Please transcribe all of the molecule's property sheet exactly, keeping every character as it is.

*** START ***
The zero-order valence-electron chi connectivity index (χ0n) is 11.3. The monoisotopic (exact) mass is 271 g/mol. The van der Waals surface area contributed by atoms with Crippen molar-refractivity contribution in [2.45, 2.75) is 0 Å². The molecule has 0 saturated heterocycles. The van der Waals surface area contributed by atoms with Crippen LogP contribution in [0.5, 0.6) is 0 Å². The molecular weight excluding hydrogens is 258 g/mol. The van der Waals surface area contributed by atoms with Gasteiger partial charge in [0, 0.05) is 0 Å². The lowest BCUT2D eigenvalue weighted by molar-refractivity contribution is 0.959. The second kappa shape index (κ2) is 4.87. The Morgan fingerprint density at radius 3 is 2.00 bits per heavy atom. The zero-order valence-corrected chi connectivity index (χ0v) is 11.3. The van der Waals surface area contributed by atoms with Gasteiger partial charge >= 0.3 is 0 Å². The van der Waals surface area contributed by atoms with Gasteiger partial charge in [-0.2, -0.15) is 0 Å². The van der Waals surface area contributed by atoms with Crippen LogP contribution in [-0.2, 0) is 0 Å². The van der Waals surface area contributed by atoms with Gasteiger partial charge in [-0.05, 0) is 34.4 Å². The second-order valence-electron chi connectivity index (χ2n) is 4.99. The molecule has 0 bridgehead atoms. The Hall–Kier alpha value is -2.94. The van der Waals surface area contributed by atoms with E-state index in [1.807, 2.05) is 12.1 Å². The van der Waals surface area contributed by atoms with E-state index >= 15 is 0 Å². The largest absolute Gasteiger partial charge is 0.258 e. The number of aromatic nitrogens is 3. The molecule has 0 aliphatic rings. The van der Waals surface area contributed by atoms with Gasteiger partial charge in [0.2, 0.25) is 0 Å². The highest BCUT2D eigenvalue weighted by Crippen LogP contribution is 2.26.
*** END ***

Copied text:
The zero-order valence-electron chi connectivity index (χ0n) is 11.3. The monoisotopic (exact) mass is 271 g/mol. The van der Waals surface area contributed by atoms with Crippen molar-refractivity contribution in [2.45, 2.75) is 0 Å². The molecule has 0 saturated heterocycles. The van der Waals surface area contributed by atoms with Crippen LogP contribution in [0.5, 0.6) is 0 Å². The molecular weight excluding hydrogens is 258 g/mol. The van der Waals surface area contributed by atoms with Gasteiger partial charge in [0, 0.05) is 0 Å². The lowest BCUT2D eigenvalue weighted by molar-refractivity contribution is 0.959. The second kappa shape index (κ2) is 4.87. The Morgan fingerprint density at radius 3 is 2.00 bits per heavy atom. The zero-order valence-corrected chi connectivity index (χ0v) is 11.3. The van der Waals surface area contributed by atoms with Gasteiger partial charge >= 0.3 is 0 Å². The van der Waals surface area contributed by atoms with Gasteiger partial charge in [-0.2, -0.15) is 0 Å². The van der Waals surface area contributed by atoms with Crippen LogP contribution in [-0.2, 0) is 0 Å². The van der Waals surface area contributed by atoms with Gasteiger partial charge in [-0.05, 0) is 34.4 Å². The second-order valence-electron chi connectivity index (χ2n) is 4.99. The molecule has 0 bridgehead atoms. The Hall–Kier alpha value is -2.94. The van der Waals surface area contributed by atoms with E-state index in [1.807, 2.05) is 12.1 Å². The van der Waals surface area contributed by atoms with E-state index >= 15 is 0 Å². The largest absolute Gasteiger partial charge is 0.258 e. The number of aromatic nitrogens is 3. The molecule has 0 aliphatic rings. The van der Waals surface area contributed by atoms with Gasteiger partial charge in [0.2, 0.25) is 0 Å². The highest BCUT2D eigenvalue weighted by Crippen LogP contribution is 2.26.